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Astron. Astrophys. 330, 833-840 (1998)

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An extragalactic "flux trapping" origin of the dominant part
of hadronic cosmic rays?

R. Plaga

Max-Planck-Institut für Physik, Föhringer Ring 6, D-80805 München, Germany

Received 14 August 1997 / Accepted 28 October 1997


An extragalactic origin of the dominant part of all extrasolar hadronic cosmic rays above about 10 MeV/nucleon has long been considered unlikely due to energy considerations. In order to circumvent such arguments, the hypothesis that "flux trapping" of extragalactic cosmic rays occurs in the Galactic confinement volume is advanced in this paper. This hypothesis is based on a number of speculative assumptions about the properties of Galactic and intergalactic magnetic fields. The intergalactic cosmic-ray density expected under conservative assumptions about its extragalactic origins is then shown to be of the right order of magnitude to account for the locally observed cosmic radiation. It is demonstrated that an extragalactic scenario of cosmic-ray origin that is consistent with the observed cosmic-ray energy spectrum and preserves the successes of Galactic propagation theory can be constructed. The position of the "ankle" in the cosmic-ray energy spectrum follows as a natural consequence from this explanation. The [FORMULA] -ray flux from the Magellanic clouds is shown to provide no suitable testing ground for the decision for or against an extragalactical origin in this scenario. It is argued that recent observational evidence seems to be in favour of a dual origin of cosmic-rays. The hadronic component is mainly extragalactic while the electrons are accelerated in Galactic supernova remnants.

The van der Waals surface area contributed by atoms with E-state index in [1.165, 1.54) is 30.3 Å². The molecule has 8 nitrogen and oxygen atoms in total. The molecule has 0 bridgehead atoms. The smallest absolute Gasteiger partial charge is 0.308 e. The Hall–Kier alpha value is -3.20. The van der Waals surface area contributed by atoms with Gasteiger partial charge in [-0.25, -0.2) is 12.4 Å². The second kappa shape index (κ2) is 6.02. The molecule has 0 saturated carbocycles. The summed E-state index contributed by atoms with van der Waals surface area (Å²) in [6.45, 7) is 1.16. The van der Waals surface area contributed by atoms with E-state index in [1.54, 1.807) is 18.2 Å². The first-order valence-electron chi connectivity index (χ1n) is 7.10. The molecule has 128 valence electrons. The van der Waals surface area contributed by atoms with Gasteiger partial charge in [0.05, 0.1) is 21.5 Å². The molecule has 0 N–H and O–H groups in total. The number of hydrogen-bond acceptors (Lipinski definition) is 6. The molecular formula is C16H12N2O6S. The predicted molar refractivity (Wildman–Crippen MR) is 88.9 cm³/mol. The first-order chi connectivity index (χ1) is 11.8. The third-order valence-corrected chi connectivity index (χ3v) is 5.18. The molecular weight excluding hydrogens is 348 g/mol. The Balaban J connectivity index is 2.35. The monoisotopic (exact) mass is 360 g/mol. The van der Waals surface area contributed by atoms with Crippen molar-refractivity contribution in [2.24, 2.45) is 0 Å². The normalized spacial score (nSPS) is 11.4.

Key words: cosmic rays – magnetic fields – intergalactic medium – gamma rays, observation

Send offprint requests to: plaga@hegra1.mppmu.mpg.de

© European Southern Observatory (ESO) 1998

Online publication: January 27, 1998